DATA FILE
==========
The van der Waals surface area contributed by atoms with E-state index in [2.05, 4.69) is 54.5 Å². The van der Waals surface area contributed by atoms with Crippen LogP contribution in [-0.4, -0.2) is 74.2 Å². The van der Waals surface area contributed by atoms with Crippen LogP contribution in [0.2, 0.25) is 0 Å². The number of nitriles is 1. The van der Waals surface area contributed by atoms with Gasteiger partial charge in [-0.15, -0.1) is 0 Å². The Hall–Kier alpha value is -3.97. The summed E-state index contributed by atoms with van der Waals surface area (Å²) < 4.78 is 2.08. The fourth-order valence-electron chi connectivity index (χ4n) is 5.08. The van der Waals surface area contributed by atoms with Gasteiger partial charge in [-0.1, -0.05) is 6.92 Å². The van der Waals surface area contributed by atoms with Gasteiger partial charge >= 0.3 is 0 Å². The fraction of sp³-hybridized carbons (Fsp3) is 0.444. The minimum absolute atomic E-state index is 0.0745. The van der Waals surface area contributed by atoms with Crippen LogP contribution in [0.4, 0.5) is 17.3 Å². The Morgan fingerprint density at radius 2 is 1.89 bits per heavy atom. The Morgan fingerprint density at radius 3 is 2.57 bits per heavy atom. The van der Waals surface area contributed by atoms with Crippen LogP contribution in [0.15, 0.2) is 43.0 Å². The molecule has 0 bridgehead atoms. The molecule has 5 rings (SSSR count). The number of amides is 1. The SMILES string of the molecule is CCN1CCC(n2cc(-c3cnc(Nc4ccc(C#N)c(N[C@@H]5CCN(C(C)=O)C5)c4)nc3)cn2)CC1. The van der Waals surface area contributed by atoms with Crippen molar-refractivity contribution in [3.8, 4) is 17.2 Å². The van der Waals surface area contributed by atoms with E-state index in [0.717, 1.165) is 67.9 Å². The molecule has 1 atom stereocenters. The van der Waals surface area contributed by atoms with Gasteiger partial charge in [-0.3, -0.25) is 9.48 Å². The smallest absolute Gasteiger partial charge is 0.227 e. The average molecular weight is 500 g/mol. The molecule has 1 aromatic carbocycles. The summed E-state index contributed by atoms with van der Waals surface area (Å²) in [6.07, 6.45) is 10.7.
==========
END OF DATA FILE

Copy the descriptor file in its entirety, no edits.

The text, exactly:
The van der Waals surface area contributed by atoms with E-state index in [2.05, 4.69) is 54.5 Å². The van der Waals surface area contributed by atoms with Crippen LogP contribution in [-0.4, -0.2) is 74.2 Å². The van der Waals surface area contributed by atoms with Crippen LogP contribution in [0.2, 0.25) is 0 Å². The number of nitriles is 1. The van der Waals surface area contributed by atoms with Gasteiger partial charge in [-0.15, -0.1) is 0 Å². The Hall–Kier alpha value is -3.97. The summed E-state index contributed by atoms with van der Waals surface area (Å²) < 4.78 is 2.08. The fourth-order valence-electron chi connectivity index (χ4n) is 5.08. The van der Waals surface area contributed by atoms with Gasteiger partial charge in [-0.1, -0.05) is 6.92 Å². The van der Waals surface area contributed by atoms with Gasteiger partial charge >= 0.3 is 0 Å². The fraction of sp³-hybridized carbons (Fsp3) is 0.444. The minimum absolute atomic E-state index is 0.0745. The van der Waals surface area contributed by atoms with Crippen LogP contribution in [0.4, 0.5) is 17.3 Å². The Morgan fingerprint density at radius 2 is 1.89 bits per heavy atom. The Morgan fingerprint density at radius 3 is 2.57 bits per heavy atom. The van der Waals surface area contributed by atoms with Crippen LogP contribution in [0.15, 0.2) is 43.0 Å². The molecule has 0 bridgehead atoms. The molecule has 5 rings (SSSR count). The number of amides is 1. The SMILES string of the molecule is CCN1CCC(n2cc(-c3cnc(Nc4ccc(C#N)c(N[C@@H]5CCN(C(C)=O)C5)c4)nc3)cn2)CC1. The van der Waals surface area contributed by atoms with Crippen molar-refractivity contribution in [3.8, 4) is 17.2 Å². The van der Waals surface area contributed by atoms with E-state index in [0.717, 1.165) is 67.9 Å². The molecule has 1 atom stereocenters. The van der Waals surface area contributed by atoms with Gasteiger partial charge in [-0.3, -0.25) is 9.48 Å². The smallest absolute Gasteiger partial charge is 0.227 e. The average molecular weight is 500 g/mol. The molecule has 1 aromatic carbocycles. The summed E-state index contributed by atoms with van der Waals surface area (Å²) in [6.07, 6.45) is 10.7.